My research program focuses on how organisms get the energy they need to thrive in challenging environmental conditions. All living things require energy to function, but the many ways that organisms do this are poorly understood. In most organisms, including people, the electron transport system in the mitochondrion, which is located inside each cell, transduces energy in the form of adenosine triphosphate (ATP). ATP is the energetic currency of the cell and allows organisms to grow, reproduce and survive. In humans, there are four protein complexes in mitochondria that work together to make ATP.
A paper I recently published is the result of six years of laboratory work examining how to fix this process when one of the four proteins does not work. When I was completing my doctoral studies, I was the first in the world to discover that alternative oxidase, a protein previously thought to exist only in plants, also existed in a number of animals, including oysters. For me, that is the lure of science – discovering new things.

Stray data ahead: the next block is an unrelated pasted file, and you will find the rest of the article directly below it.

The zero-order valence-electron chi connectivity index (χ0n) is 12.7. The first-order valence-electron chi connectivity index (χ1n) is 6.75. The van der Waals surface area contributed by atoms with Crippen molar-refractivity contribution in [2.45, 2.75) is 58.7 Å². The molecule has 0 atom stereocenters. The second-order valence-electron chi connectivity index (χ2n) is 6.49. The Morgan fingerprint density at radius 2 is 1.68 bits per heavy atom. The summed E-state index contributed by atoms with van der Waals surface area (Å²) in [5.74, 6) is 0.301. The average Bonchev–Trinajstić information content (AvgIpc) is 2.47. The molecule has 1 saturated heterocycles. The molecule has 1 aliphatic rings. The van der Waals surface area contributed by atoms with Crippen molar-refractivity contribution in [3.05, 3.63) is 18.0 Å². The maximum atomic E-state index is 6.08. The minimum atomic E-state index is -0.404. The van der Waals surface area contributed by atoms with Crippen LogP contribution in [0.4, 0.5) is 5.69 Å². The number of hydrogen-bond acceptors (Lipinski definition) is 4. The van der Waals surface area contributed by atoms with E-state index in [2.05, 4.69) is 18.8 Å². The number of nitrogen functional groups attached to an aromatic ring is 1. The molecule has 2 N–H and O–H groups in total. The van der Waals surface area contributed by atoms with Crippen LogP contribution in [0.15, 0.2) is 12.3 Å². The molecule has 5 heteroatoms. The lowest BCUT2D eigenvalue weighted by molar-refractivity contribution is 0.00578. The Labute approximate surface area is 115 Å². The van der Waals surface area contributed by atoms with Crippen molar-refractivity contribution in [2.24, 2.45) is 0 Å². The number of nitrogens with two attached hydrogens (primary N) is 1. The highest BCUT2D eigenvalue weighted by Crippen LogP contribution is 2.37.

Working with students in my lab allows me to test my ideas and train students as well. I put my former students as first authors on the paper because they did the bulk of the experiments and contributed significantly to the analysis and writing. My students were also a lot of fun to work with.
I am passionate about my lab work, teaching, and addressing challenges faced by women in science and sharing my work with the wider community of scientists and the public through my blog. The under-representation of women in STEM (Science, Technology, Engineering, and Math) is a topic that is very personally and professionally important to me. I’ve spoken about this issue on the local CBC station with my Laurier colleagues Anne Wilson and Eden Hennessey.
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